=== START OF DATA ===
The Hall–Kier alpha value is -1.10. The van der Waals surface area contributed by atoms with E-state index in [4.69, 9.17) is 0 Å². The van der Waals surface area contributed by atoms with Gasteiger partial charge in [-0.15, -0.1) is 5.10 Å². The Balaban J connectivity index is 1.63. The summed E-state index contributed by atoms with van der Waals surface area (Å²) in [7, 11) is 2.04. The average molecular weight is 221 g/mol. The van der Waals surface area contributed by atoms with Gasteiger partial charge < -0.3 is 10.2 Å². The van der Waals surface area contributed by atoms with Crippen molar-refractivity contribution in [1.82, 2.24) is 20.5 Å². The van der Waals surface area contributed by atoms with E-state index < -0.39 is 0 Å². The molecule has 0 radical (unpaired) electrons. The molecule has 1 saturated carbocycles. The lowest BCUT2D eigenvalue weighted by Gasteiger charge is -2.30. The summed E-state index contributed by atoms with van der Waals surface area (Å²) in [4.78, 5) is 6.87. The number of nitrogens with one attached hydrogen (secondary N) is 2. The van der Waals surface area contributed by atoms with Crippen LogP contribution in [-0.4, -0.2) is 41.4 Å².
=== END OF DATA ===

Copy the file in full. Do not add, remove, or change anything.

The Hall–Kier alpha value is -1.10. The van der Waals surface area contributed by atoms with E-state index in [4.69, 9.17) is 0 Å². The van der Waals surface area contributed by atoms with Gasteiger partial charge in [-0.15, -0.1) is 5.10 Å². The Balaban J connectivity index is 1.63. The summed E-state index contributed by atoms with van der Waals surface area (Å²) in [7, 11) is 2.04. The average molecular weight is 221 g/mol. The van der Waals surface area contributed by atoms with Gasteiger partial charge < -0.3 is 10.2 Å². The van der Waals surface area contributed by atoms with Crippen molar-refractivity contribution in [1.82, 2.24) is 20.5 Å². The van der Waals surface area contributed by atoms with E-state index < -0.39 is 0 Å². The molecule has 0 radical (unpaired) electrons. The molecule has 1 saturated carbocycles. The lowest BCUT2D eigenvalue weighted by Gasteiger charge is -2.30. The summed E-state index contributed by atoms with van der Waals surface area (Å²) in [4.78, 5) is 6.87. The number of nitrogens with one attached hydrogen (secondary N) is 2. The van der Waals surface area contributed by atoms with Crippen LogP contribution in [-0.4, -0.2) is 41.4 Å².